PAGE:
The Roman Empire, as seen in this map of Roman Empire Bible Map, was the post-Republican phase of the ancient Roman civilization, characterized by an autocratic form of government and large territorial holdings in Europe and around the Mediterranean.
The term is used to describe the Roman state during and after the time of the first emperor, Augustus.
The Roman Republic, which preceded it, had been weakened and subverted through several civil wars. Several events are commonly proposed to mark the transition from Republic to Empire, including Julius Caesar's appointment as perpetual dictator (44 BC), the Battle of Actium (2 September 31 BC), and the Roman Senate's granting to Octavian the honorific Augustus (4 January 27 BC).
Judaism in Roman Empire
While Judaism was largely accepted, it was on occasion subject to (mostly) local persecution, such as in Capernaum. Until the rebellion in Judea in 66 CE, Jews were generally protected. To get around Roman laws banning secret societies and to allow their freedom of worship, Julius Caesar declared Synagogues were colleges. Tiberius forbade Judaism in Rome but they quickly returned to their former protected status. Claudius expelled Jews from the city however the passage of Suetonius is ambiguous: "Because the Jews at Rome caused continuous disturbances at the instigation of Chrestus he [Claudius] expelled them from the city". Chrestus has been identified as another form of Christus; the disturbances may have been related to the arrival of the first Christians, and that the Roman authorities, failing to distinguish between the Jews and the early Christians, simply decided to expel them all.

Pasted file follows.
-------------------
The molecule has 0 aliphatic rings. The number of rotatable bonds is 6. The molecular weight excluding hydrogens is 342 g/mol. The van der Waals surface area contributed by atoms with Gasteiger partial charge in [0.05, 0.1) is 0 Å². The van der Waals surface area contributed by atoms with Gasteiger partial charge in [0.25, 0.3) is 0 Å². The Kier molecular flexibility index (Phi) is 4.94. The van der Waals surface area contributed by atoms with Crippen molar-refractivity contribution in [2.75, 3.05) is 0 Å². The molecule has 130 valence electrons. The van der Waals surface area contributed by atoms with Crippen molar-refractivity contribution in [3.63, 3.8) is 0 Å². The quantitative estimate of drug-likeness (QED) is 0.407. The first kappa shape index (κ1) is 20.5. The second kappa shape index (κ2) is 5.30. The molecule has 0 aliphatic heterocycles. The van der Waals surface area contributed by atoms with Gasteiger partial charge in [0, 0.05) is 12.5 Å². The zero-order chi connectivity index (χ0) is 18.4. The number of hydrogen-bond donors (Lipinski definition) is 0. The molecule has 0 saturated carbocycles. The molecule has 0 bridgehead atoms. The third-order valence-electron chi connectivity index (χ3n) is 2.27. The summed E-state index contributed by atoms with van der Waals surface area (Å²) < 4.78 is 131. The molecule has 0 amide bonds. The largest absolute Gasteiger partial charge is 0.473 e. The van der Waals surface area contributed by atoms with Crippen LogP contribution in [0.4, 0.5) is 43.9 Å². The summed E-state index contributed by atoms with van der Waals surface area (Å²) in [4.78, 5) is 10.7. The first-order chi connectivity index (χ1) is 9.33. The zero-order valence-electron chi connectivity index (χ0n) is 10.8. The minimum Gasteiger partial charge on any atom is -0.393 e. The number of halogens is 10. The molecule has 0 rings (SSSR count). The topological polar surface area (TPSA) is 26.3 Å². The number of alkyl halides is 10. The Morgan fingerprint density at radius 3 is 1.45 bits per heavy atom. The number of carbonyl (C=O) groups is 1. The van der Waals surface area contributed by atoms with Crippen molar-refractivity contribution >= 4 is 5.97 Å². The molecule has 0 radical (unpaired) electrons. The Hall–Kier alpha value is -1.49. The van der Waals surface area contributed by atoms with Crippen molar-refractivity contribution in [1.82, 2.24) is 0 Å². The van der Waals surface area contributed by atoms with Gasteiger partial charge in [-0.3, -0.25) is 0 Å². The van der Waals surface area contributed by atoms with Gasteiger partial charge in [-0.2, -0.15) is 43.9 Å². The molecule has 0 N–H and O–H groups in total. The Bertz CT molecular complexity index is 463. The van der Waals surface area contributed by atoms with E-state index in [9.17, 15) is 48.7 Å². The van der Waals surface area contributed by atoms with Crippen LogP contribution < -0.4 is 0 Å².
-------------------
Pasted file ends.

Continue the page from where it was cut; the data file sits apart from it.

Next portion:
Christianity, originally a Jewish religious sect, emerged in Roman Judea in the first century AD. The religion gradually spread out of Judea, initially establishing major bases in first Antioch, then Alexandria, and over time throughout the Empire. For the first two centuries, the imperial authorities largely viewed Christianity simply as a Jewish sect rather than a distinct religion. Suetonius mentions passingly that: "[during Nero's reign] Punishments were also inflicted on the Christians, a sect professing a new and mischievous religious belief" but he does not explain for what they were punished.
Tacitus reports that after the Great Fire of Rome in 64 CE some in the population held Nero responsible and that to diffuse blame, he targeted and blamed the Christians. The war against the Jews during Nero's reign, which so destabilized the empire that it led to the first civil war since the days of Julius Caesar and Mark Antony, as well as Nero's suicide, plausibly provided an additional rationale for persecutions against this 'Jewish' sect.
Persecution of Christians would be a recurring theme in the Roman Empire for the next two centuries. Eusebius and Lactantius document the last great persecution of the Christians under Diocletian at the beginning of the 4th century at the urging of Galerius. This was the most vicious persecution of Christians in the Empire's history. After Diocletian, however, the fact that emperors were often Christians themselves lessened whatever persecutions may have still been occurring.
As the 4th century progressed, Christianity had become so widespread that it became officially tolerated, then promoted (Constantine I), and in 380 established as the Roman Empire's official religion (Theodosius I). By the 5th century Christianity had become the Empire's predominant religion rapidly changing the Empire's identity even as the Western provinces collapsed. This would lead to the persecution of the traditional polytheistic religions that had previously characterized most of the Roman Empire.
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